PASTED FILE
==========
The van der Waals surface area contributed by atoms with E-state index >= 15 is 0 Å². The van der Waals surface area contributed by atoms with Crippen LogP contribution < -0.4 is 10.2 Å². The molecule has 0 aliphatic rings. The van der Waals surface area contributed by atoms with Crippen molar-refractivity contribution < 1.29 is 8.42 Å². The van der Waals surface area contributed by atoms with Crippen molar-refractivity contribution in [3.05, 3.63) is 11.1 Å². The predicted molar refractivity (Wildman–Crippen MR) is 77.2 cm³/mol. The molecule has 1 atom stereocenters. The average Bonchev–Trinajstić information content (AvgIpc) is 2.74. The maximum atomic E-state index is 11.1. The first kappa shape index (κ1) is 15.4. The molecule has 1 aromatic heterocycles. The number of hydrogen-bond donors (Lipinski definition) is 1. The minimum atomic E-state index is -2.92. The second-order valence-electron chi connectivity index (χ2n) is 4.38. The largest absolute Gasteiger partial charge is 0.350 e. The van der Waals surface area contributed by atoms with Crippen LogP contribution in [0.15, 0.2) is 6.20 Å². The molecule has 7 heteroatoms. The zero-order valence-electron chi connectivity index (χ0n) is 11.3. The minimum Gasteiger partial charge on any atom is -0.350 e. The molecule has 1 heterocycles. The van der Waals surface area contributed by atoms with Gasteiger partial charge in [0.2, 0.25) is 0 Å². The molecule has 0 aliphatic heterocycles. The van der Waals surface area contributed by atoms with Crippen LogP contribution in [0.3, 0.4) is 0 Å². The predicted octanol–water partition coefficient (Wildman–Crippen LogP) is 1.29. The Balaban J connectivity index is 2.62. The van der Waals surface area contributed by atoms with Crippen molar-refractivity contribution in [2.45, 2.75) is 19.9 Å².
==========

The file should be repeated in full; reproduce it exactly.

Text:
The van der Waals surface area contributed by atoms with E-state index >= 15 is 0 Å². The van der Waals surface area contributed by atoms with Crippen LogP contribution < -0.4 is 10.2 Å². The molecule has 0 aliphatic rings. The van der Waals surface area contributed by atoms with Crippen molar-refractivity contribution < 1.29 is 8.42 Å². The van der Waals surface area contributed by atoms with Crippen molar-refractivity contribution in [3.05, 3.63) is 11.1 Å². The predicted molar refractivity (Wildman–Crippen MR) is 77.2 cm³/mol. The molecule has 1 atom stereocenters. The average Bonchev–Trinajstić information content (AvgIpc) is 2.74. The maximum atomic E-state index is 11.1. The first kappa shape index (κ1) is 15.4. The molecule has 1 aromatic heterocycles. The number of hydrogen-bond donors (Lipinski definition) is 1. The minimum atomic E-state index is -2.92. The second-order valence-electron chi connectivity index (χ2n) is 4.38. The largest absolute Gasteiger partial charge is 0.350 e. The van der Waals surface area contributed by atoms with Crippen LogP contribution in [0.15, 0.2) is 6.20 Å². The molecule has 7 heteroatoms. The zero-order valence-electron chi connectivity index (χ0n) is 11.3. The minimum Gasteiger partial charge on any atom is -0.350 e. The molecule has 1 heterocycles. The van der Waals surface area contributed by atoms with Gasteiger partial charge in [0.2, 0.25) is 0 Å². The molecule has 0 aliphatic heterocycles. The van der Waals surface area contributed by atoms with Crippen LogP contribution in [0.3, 0.4) is 0 Å². The predicted octanol–water partition coefficient (Wildman–Crippen LogP) is 1.29. The Balaban J connectivity index is 2.62. The van der Waals surface area contributed by atoms with Crippen molar-refractivity contribution in [2.45, 2.75) is 19.9 Å².